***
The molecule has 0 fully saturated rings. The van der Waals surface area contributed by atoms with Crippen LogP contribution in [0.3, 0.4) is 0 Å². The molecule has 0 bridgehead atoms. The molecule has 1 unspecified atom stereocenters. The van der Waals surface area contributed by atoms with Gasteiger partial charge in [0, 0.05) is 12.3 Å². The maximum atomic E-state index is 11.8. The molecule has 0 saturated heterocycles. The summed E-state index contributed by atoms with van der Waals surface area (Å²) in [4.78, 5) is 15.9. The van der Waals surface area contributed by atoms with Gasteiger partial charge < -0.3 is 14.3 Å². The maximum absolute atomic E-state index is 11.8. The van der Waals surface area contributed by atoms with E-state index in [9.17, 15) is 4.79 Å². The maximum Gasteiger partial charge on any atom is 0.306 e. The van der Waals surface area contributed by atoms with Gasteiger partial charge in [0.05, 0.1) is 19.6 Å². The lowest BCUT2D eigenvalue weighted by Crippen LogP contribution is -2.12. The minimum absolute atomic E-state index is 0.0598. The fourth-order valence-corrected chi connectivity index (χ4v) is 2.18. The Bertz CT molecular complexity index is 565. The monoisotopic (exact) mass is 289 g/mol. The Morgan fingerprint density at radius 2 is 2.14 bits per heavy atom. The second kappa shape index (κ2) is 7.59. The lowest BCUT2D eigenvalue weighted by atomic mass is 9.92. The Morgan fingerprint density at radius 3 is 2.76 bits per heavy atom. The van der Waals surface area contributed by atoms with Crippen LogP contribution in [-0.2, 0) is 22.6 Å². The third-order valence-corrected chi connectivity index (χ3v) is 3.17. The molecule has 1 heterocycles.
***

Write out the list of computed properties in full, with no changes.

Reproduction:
The molecule has 0 fully saturated rings. The van der Waals surface area contributed by atoms with Crippen LogP contribution in [0.3, 0.4) is 0 Å². The molecule has 0 bridgehead atoms. The molecule has 1 unspecified atom stereocenters. The van der Waals surface area contributed by atoms with Gasteiger partial charge in [0, 0.05) is 12.3 Å². The maximum atomic E-state index is 11.8. The molecule has 0 saturated heterocycles. The summed E-state index contributed by atoms with van der Waals surface area (Å²) in [4.78, 5) is 15.9. The van der Waals surface area contributed by atoms with Gasteiger partial charge < -0.3 is 14.3 Å². The maximum absolute atomic E-state index is 11.8. The van der Waals surface area contributed by atoms with E-state index in [9.17, 15) is 4.79 Å². The maximum Gasteiger partial charge on any atom is 0.306 e. The van der Waals surface area contributed by atoms with Gasteiger partial charge in [0.05, 0.1) is 19.6 Å². The lowest BCUT2D eigenvalue weighted by Crippen LogP contribution is -2.12. The minimum absolute atomic E-state index is 0.0598. The fourth-order valence-corrected chi connectivity index (χ4v) is 2.18. The Bertz CT molecular complexity index is 565. The monoisotopic (exact) mass is 289 g/mol. The Morgan fingerprint density at radius 2 is 2.14 bits per heavy atom. The second kappa shape index (κ2) is 7.59. The lowest BCUT2D eigenvalue weighted by atomic mass is 9.92. The Morgan fingerprint density at radius 3 is 2.76 bits per heavy atom. The van der Waals surface area contributed by atoms with Crippen LogP contribution in [-0.2, 0) is 22.6 Å². The third-order valence-corrected chi connectivity index (χ3v) is 3.17. The molecule has 1 heterocycles.